LONDON (AFP) – Prime Minister Gordon Brown promised Sunday to introduce legislation to "transform" the policing of Britain's financial sector when his government sets out its political programme this week.
Brown said a Financial Services Bill would offer tough new powers to regulators to tear up bankers' contracts if they include excessive pay and bonus deals which might threaten the stability of the financial system.
|(File) Finance workers protest against bank bosses in central London earlier this year. (AFP photo)|
Some observers blame the bonus culture of the world's two pre-eminent financial sectors -- the City of London and Wall Street -- for encouraging excessive risk-taking, which helped to tip the global economy into chaos.
Speaking in a podcast on the Downing Street website ahead of Wednesday's policy-setting Queen's Speech in parliament, Brown said Britain had a "bright future" ahead after the economic turmoil of the past year.
He insisted that despite being one of the few major European economies still in recession, Britain had fared well in terms of jobs and repossessions compared with the last slump in the early 1990s.
The main opposition Conservatives have promised to introduce belt-tightening measures if they defeat Brown's Labour Party in next year's general election, but Brown said he "optimistic" about the coming period.
He said he believed it could be "one not of austerity but progress".
Finance minister Alistair Darling said the Financial Services Authority, the financial sector watchdog, would be given new powers to stop bankers collecting excessive bonuses or to cancel pay packages which rewarded undue risk-taking.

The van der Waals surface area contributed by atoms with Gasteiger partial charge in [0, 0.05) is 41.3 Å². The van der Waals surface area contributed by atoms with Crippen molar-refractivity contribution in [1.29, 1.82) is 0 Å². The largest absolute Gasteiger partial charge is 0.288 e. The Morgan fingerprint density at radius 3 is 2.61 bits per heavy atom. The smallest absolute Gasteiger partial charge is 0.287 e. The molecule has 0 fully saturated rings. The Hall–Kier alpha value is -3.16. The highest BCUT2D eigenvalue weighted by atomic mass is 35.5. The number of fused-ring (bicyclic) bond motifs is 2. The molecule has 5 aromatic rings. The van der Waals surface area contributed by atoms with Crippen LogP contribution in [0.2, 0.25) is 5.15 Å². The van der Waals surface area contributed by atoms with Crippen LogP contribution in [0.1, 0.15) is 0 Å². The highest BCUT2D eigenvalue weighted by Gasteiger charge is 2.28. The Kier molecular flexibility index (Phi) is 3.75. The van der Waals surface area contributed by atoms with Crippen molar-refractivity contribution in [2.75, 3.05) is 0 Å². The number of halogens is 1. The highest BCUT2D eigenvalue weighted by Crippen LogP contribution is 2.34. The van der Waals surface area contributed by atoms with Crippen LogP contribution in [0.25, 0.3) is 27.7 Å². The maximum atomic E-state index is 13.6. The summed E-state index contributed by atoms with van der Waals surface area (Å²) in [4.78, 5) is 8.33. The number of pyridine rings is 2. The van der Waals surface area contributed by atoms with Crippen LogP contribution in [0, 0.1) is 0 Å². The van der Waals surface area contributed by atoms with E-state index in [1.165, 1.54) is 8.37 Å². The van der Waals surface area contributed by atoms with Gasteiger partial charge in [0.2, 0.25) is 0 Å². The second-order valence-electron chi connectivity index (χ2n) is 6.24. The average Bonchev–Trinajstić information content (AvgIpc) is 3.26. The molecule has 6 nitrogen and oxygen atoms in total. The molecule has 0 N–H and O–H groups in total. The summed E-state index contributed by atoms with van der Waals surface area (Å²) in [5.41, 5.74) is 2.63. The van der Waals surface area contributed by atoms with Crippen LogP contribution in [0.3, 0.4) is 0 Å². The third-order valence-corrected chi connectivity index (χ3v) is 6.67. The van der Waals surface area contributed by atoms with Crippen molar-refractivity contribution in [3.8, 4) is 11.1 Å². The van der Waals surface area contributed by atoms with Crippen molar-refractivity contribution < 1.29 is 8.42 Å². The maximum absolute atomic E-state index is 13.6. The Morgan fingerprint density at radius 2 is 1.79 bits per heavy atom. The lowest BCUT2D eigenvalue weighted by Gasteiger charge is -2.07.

Legislation to be unveiled on Wednesday will also enable the FSA to require banks to renegotiate remuneration packages which breach its pay code, and fine those which continue to offer unjustifiable sums.
Brown said: "We will ensure that the banking crisis we have experienced over the last two years should never again come at a cost to the taxpayer.
"This means a transformation of the way the financial sector is policed, with banks themselves and not the taxpayer made to pay for bank failings."
Darling told the Sunday Telegraph newspaper that bankers must start seeing themselves as "fellow citizens" and said some of the bonuses they had received were viewed by the public as "ludicrous".
The new rules will come into effect next year if the Bill completes its passage through parliament before the election -- which must be held by June 3.
The rules would affect all new contracts and would apply to all British banks, including RBS, Lloyds, Barclays and HSBC as well as the British operations of global investment banks like Goldman Sachs.